Thursday, 23 June 2016

Central Intelligence

"I got a plan, it might get us both killed but if it works it'll be a totally boss story."

Okay I can immediately say that regardless of the quality of the actual movie, Kevin Hart and Dwayne Johnson’s (it feels weird without adding ‘The Rock’ to it, but I guess we can’t because he wants to be a serious actor now) latest comedy already wins the award for the best tagline of the year. ‘Saving the world takes a little Hart and a big Johnson’, never mind that Hart’s last film ‘Get Hard’ was an unmitigated pile of garbage, you’ve already got my attention.

In 1996 Calvin Joyner (Hart) was voted the most likely to succeed in high school while his classmate Robbie Weirdicht (Johnson) was the object of bullying and ridicule. Twenty years later Calvin works as an unsatisfied accountant and Robbie works as a fully-fledged CIA agent, only for them to reunite in order to save the world.

So with Dwayne Johnson rapidly being added to literally every film ever, to the point where we might as well just assume he is going to be in every movie from now until the end of time and add him to the cast list, (you’ve got ‘Moana’, ‘Baywatch’, ‘Fast 8’, ‘Doc Savage’, ‘Rampage’, ‘Shazam’, ‘Journey to the Centre of the Earth’, maybe that ‘Jumanji’ remake, possibly ‘The Wolfman’ remake, perhaps ‘San Andreas 2’ if that gets off the ground), it’s difficult to know what to expect with his latest comedy. As much as I like Johnson’s on screen charisma I can’t really think of an occasion where he has been playing a character other than himself. However in ‘Central Intelligence’ his performance differs slightly from his usual forte. In fact if anything out of the comedy pairing of Hart and Johnson it is Hart playing the straight man which may seem unusual to have the comedian in that role but Johnson’s character is quite simply hilarious, with his child like sensibilities and obsession for ‘Sixteen Candles’.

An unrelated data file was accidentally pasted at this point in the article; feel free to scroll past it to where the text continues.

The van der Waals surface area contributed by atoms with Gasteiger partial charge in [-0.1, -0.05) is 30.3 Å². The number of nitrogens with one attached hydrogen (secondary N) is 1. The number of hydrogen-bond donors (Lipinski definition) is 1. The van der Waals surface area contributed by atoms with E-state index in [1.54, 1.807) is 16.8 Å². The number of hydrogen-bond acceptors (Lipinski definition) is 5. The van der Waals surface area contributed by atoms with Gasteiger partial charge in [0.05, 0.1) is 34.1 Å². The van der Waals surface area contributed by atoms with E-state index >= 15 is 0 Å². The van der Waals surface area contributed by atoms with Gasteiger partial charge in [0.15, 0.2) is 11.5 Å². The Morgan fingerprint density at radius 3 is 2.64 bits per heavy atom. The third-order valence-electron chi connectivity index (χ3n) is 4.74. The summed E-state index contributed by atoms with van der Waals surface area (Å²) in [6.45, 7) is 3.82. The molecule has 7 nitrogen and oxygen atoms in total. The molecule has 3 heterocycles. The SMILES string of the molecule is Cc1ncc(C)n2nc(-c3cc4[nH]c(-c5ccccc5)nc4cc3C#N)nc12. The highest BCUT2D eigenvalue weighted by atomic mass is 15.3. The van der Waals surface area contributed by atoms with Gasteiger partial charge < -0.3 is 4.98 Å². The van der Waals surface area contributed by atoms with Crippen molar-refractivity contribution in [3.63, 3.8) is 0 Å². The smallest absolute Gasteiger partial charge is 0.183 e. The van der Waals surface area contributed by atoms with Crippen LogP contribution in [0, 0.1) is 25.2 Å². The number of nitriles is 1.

In fact the chemistry between Hart and Johnson is undoubtedly the highpoint of the film, I doubt anyone would try to dispute that. The relationship they have only adds to that, with Calvin being the only person who showed Robbie any kindness in High School, so by the time they reunite he idolises him. The resulting dynamic is both fun and inventive and though there is a worry that the entire movie would rely solely on the visual gag of placing them together (because one’s short and the other’s tall, get it?) it manages to avoid that for the most part.

The only problem is that the rest of the film is not nearly as funny as they are. It is miraculous because if this film put aside its attempts to have a complex plot or to be taken seriously as an action movie then the result could be a much more enjoyable movie. While the result here is far from a disaster and there are many good laughs to be had, it’s not nearly as funny as its two central stars promise it might be.

The emphasis on action soon drowns out most of the wit and charm of Hart and Johnson’s chemistry. Director Rawson Marshall Thurber doesn’t have the knack for creating visceral action or visual comedy (this is why every comedy movie should be directed by Edgar Wright until everyone else catches on) so the film’s comedy relies strictly on its two leads. I know I sound like I’m repeating myself but it really is annoying me, what director would look at a comedy pairing that so obviously works and then decide to devote an unreasonable amount of time to things that are not funny or even relevant.

While I understand that you need a plot to draw the two together I can’t understand why it needs to be explored in as much detail as it does. The film tires so hard to be a riveting and politically intriguing thriller but all it really does is distract from the comedy that should be front and centre. What’s worse is that with so much time and seriousness to these multiple story threads you would expect them to at least wrap up and lead to a cohesive conclusion, but they don’t. Instead you end up with a needlessly convoluted story with a shoehorned and clich├ęd message about bullying. But if nothing else ‘Central Intelligence’ is a decent summer comedy for the chemistry between Hart and Johnson, as well as that tagline.

Hart and Johnson work wonders, if only the rest of the film was as funny as they are.

Result: 6/10

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